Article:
Adrian Peterson is ready to move on from the past few months. He said as much last week as he exited a courthouse in Texas. In a stairway convoy with his wife, parents and led by his wing-tipped attorney, the conversation turned to moving on … away from his legal issues … forward as a father … back to his career.
He'll eventually get there as a professional – perhaps next week, when the NFL and players' union hash out his inevitable reinstatement. And presumably he'll go back to the Minnesota Vikings and finish out this season. But in a few months, when the offseason arrives, the inevitable should sink in.
Peterson and the Vikings would be best served to move on again – specifically, in opposite directions. And it should be mutual. The Vikings should be ready to let go, and Peterson should be ready to leave.
Sure, Peterson will go back to Minnesota. He can go back. He can work there again. But he can't ever truly be the Adrian Peterson that had anchored the franchise. On all fronts, it's a practical impossibility. There are too many legal cuts. Too many media bruises. Too many lingering questions about whether the fan base will ever look at him the same. And even on the football front, too much expectation and too little time for him to be the championship foundation in that franchise.
Factor in what has taken place over the past two months. Do the football math. Look at the state of the franchise. The realistic conclusion is that we've reached a natural breaking point. This is the moment when Peterson can and should be traded – maybe the last moment when everyone can walk away with something.
Indeed, there will be a market for Peterson this offseason. He's still seen as a player who can play at an elite level for another three years, with a solid fourth year to boot. For teams in a championship window, three years of Adrian Peterson can be the decisive raise in the Super Bowl stakes. A move that could round out the Arizona Cardinals' offense. Or sustain the New England Patriots at an elite level a few more seasons. He could bring together talented-but-broken Atlanta. He could remake Carolina or Washington, or transform Miami.
The price? Perhaps a first-round draft pick. Or maybe a draft pick and a player. Minnesota would walk away with some building blocks and mitigate any sponsorship impact. A suitor would get a trump card on offense and a healthy bump in ticket sales. Peterson would get a fresh start, with a fan base and media contingent that weren't caught in the middle of the recent ugliness.
Yes, such a trade is likely to be a prickly notion amongst some – though maybe a little more palatable than it would have been last offseason. There will be Vikings fans who look at Peterson and cling to him as the best running back in the NFL, the kind of player you don't trade. But lest we forget, there was a time that this fan base clung to Randy Moss as the best wide receiver in the NFL, too. Moss was traded, as he should have been, for a first-round and seventh-round pick, and a player.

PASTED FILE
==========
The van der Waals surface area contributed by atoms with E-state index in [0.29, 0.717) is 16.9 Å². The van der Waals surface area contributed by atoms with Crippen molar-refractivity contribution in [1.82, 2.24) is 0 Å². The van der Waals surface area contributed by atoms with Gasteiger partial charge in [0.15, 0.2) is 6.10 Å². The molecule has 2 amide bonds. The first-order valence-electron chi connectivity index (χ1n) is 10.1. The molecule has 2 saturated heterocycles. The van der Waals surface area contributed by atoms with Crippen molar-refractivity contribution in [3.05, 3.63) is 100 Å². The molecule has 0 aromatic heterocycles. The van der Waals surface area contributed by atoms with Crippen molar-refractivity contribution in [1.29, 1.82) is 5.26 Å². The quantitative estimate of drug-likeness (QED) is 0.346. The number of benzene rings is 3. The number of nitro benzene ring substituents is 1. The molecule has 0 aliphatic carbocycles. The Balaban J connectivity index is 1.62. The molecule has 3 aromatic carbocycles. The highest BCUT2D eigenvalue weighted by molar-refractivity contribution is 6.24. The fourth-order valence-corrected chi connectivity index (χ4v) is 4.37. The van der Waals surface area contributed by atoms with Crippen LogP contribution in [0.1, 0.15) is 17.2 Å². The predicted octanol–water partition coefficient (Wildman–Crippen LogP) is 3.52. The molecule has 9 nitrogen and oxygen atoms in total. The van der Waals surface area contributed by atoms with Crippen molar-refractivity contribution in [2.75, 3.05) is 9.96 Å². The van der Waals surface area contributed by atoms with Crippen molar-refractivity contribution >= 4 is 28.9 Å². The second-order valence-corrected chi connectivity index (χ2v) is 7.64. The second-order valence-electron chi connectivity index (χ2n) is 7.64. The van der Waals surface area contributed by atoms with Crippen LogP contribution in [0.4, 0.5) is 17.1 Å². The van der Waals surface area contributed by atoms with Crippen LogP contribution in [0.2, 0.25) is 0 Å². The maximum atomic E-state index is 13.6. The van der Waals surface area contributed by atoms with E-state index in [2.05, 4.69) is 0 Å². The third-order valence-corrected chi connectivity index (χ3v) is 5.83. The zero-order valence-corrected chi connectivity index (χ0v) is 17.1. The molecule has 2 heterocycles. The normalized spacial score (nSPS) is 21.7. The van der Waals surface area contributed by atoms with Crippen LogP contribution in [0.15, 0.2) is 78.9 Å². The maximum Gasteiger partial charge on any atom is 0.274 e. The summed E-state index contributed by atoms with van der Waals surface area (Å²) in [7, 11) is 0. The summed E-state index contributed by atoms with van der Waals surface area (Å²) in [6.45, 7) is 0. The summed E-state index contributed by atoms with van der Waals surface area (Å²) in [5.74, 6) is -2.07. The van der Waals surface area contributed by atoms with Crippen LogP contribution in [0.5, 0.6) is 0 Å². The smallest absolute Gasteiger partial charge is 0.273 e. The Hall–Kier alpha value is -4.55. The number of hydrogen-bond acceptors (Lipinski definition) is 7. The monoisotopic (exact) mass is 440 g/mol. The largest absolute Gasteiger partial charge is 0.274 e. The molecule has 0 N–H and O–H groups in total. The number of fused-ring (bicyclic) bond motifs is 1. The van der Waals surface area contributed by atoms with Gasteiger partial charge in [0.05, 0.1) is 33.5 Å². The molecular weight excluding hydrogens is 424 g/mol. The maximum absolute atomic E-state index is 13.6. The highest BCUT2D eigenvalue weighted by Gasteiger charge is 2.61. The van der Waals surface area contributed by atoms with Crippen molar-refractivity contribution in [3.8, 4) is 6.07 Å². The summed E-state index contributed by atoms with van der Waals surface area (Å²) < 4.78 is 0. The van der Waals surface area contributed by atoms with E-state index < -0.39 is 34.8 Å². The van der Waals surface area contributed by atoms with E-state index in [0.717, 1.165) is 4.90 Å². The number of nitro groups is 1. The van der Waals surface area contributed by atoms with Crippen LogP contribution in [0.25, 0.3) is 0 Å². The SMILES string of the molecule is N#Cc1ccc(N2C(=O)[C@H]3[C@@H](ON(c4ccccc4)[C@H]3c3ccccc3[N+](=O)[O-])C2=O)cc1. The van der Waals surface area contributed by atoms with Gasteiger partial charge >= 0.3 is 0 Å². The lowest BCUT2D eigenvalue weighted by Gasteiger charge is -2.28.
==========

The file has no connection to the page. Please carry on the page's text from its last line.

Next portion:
It's a situation that's worth remembering. While Peterson and Moss weren't remotely similar people, the remains of their careers approaching 30 years old did bare a resemblance. There is an elite, but waning capability at their positions, with a few All-Pro seasons left before a rapid decline. There is an appetite for a Super Bowl-caliber run. And there is a need for a fresh start … new surroundings and new expectations.
Most important, there is a shared timing. Peterson is due (with a workout bonus) $13 million next season. That's a high number at the running back spot. Trading him would create that amount in salary cap savings, and only $2.4 million in dead money (the last leg of his prorated bonus). With a potential salary cap bump of $15 million this offseason, Peterson's departure would help crank a mountain of money into free-agent acquisitions for a team that is continuing to build. It would also create the opportunity to facilitate the growth of rookie third-round pick Jerick McKinnon, who has been impressive in Peterson's absence this season.
The timing of the salary-cap jump also creates a unique opportunity for suitors in the trade market. More teams would be able to absorb Peterson's contract without needing to rework the numbers. In theory, he could continue to earn at the top of the running back scale without taking a paycut. Which is very much in the best interest of Peterson at this point, considering the stunted contracts that have been signed by running backs recently.
Of course, just because the numbers are lining up and the opportunity is there doesn't mean this will happen. There is always sentimentality involved with players, coaches and owners. And there are politics, too: the Vikings will be opening a new stadium in 2016. Subtracting the best player on the roster before that happens is rarely ideal.
But a convenient moment for parting company will arrive in the next few months. And nobody involved appears interested in continuing the sideshow agony that has enveloped the franchise since August. Adrian Peterson is ready to move forward. Surely the Vikings are too.
Now each should realize that stepping forward can sometimes be better accomplished by moving apart.